The country’s two largest telecom companies are opposing the National Telecommunication’s proposal to increase spectrum users fee for broadband frequencies, saying consumers may suffer from more expensive and poor broadband services.
Globe Telecom and PLDT Group are referring to NTC’s plan to set SUF of P500 for each outdoor radio station operated by telcos with a maximum data rate of 11 megabits per second and P1,000 in excess of 11 Mbps. The rates are applicable to radio frequency bands 2400MHz to 2483.5MHz, 5150MHz to 5350MHz and 5470MHz to 5850MHz.
“Higher spectrum prices threaten affordable, high-quality mobile broadband services. When spectrum prices are set too high, operators are likely to invest in the networks which impacts the quality and reach of services,” Globe said in a position paper submitted to NTC.
“Operators are also less able to engage in price competition leading to more expensive mobile broadband services for consumers. When spectrum fees are set too high, consumers may suffer from more expensive, lower quality mobile services,” it said.
Globe said the “exorbitant” cost of spectrum is “not suitable and poses a major threat for the future growth and development of mobile services.”
“We submit that the NTC is duly empowered to prescribe a zero rate for open and unprotected frequencies pursuant to its power to fix SUF from zero to a specific amount, consistent with Republic Act No. 3846, otherwise known as the Radio Control Act and international best practices,” Globe said.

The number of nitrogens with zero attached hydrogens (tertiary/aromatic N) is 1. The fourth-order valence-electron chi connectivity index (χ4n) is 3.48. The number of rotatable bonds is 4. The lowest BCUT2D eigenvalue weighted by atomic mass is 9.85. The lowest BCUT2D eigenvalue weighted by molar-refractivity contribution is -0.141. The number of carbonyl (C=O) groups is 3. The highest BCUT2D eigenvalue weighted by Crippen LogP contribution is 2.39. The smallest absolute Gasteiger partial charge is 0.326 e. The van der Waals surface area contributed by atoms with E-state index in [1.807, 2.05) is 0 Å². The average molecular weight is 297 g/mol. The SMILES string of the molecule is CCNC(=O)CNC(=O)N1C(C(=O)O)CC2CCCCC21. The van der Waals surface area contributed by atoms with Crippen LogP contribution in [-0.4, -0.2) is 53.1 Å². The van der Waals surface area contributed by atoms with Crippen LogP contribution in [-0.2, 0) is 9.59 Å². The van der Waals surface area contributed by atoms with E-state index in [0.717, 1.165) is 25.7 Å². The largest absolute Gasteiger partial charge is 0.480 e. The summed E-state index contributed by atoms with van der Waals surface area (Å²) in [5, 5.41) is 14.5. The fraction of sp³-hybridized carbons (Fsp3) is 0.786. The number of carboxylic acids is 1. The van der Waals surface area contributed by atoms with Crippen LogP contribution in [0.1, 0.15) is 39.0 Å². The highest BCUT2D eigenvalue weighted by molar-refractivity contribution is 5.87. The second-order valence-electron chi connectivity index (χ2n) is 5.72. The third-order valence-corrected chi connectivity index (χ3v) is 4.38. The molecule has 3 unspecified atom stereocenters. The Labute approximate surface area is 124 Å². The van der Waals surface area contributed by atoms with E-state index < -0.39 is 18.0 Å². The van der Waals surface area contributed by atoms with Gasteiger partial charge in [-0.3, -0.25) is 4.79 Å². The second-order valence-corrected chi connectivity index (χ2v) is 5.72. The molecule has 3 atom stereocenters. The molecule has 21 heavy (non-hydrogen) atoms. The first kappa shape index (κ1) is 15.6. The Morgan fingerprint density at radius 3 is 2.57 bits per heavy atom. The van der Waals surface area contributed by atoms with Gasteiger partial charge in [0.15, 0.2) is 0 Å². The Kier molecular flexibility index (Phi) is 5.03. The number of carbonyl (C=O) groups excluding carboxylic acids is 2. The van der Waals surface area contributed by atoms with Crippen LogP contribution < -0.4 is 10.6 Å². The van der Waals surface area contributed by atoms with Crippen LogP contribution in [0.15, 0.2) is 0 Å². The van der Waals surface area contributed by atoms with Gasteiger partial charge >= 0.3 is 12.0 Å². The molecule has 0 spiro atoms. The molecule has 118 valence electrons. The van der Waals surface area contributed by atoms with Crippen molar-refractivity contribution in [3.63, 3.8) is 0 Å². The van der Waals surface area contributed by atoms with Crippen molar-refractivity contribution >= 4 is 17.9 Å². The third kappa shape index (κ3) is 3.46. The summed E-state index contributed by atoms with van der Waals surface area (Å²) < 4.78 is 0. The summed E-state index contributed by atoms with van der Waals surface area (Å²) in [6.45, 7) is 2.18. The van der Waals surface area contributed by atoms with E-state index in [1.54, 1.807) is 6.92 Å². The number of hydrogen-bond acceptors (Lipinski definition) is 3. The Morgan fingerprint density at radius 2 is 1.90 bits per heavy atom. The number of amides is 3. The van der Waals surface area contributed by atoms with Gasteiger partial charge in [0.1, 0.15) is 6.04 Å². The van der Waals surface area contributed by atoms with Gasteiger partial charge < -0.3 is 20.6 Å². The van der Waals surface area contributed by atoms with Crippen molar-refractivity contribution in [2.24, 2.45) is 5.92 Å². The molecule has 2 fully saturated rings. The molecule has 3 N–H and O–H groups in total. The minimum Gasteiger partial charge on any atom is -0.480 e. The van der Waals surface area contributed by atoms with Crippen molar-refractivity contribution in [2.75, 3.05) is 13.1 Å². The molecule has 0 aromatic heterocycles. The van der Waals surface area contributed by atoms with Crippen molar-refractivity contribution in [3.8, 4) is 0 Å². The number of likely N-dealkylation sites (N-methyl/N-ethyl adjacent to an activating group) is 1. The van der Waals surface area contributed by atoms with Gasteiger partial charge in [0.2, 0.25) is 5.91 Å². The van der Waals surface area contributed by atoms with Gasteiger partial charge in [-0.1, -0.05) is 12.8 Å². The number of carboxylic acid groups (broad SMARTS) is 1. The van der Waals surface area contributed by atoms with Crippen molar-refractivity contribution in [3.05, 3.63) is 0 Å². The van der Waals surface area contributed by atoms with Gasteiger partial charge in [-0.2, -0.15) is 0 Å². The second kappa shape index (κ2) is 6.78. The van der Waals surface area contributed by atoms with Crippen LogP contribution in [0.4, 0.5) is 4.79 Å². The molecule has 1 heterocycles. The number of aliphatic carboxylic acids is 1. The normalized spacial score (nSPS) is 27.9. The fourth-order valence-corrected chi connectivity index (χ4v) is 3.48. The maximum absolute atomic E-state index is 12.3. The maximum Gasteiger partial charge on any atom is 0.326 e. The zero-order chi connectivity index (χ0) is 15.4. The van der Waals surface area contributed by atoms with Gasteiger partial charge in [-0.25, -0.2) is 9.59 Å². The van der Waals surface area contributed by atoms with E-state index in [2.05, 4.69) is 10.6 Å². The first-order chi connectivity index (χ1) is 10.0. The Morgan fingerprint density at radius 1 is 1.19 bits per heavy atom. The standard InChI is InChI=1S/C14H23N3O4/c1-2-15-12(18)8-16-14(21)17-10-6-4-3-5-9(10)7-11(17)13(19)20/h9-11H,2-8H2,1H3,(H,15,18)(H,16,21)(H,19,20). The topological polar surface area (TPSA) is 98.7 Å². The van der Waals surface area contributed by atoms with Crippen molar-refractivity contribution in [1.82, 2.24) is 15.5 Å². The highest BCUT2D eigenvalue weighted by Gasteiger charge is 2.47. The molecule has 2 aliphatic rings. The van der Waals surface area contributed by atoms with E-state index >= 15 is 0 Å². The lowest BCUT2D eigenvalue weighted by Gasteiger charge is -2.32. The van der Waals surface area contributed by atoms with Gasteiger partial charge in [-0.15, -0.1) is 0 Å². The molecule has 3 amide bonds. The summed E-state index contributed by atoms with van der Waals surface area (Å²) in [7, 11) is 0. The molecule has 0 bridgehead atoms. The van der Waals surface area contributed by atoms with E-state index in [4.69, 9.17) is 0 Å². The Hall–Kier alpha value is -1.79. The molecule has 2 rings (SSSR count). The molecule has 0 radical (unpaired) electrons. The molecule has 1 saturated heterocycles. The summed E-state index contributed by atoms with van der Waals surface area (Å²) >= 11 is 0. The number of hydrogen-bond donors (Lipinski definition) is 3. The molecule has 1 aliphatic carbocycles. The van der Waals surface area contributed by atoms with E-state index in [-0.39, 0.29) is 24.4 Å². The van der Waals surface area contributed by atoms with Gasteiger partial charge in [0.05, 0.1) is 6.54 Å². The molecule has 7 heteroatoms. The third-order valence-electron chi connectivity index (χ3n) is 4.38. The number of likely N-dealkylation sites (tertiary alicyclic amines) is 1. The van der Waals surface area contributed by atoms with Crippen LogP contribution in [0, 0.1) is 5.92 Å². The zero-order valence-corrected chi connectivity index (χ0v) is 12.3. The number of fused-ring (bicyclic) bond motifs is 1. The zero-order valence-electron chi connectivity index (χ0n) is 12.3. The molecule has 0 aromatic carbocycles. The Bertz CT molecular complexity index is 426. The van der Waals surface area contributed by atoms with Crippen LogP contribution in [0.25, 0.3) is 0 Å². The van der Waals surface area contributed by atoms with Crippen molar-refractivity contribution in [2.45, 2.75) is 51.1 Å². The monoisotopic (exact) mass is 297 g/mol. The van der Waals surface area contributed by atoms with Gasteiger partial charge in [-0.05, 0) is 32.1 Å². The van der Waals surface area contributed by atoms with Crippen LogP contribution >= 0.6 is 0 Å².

PLDT called for the reduction and/or rationalization of SUF for all spectrum/frequencies.
“Currently, fees imposed on PTEs [public telecommunication entities] are becoming unreasonable and excessive. It is our position that SUF must be set at modest levels with a view to recovering the regulator’s spectrum management costs,” PLDT said.
It said the pricing structure where SUF on a particular band is computed on a per KHz/station basis discourages network rollout as deploying more base stations increases the SUF.
“Usage fees must not hinder the development of innovative services or act as a barrier to competition. High spectrum costs will make it difficult for PTEs to make the necessary investments to support expansion projects―which ultimately impacts quality of service,” PLDT said.
“A more reasonable method of computing SUF will certainly encourage PTEs to invest and deploy more advanced technologies like 5G, which promises faster speeds, lower latency and greater load capacity,” it said.
PLDT said spectrum fees set too high combined with income taxes, value added tax, excise, regulatory fees and other charges could negatively impact growth opportunities and attractiveness of the sector.
“There is a pressing need to review existing policies and regulations relative to SUF,” it said.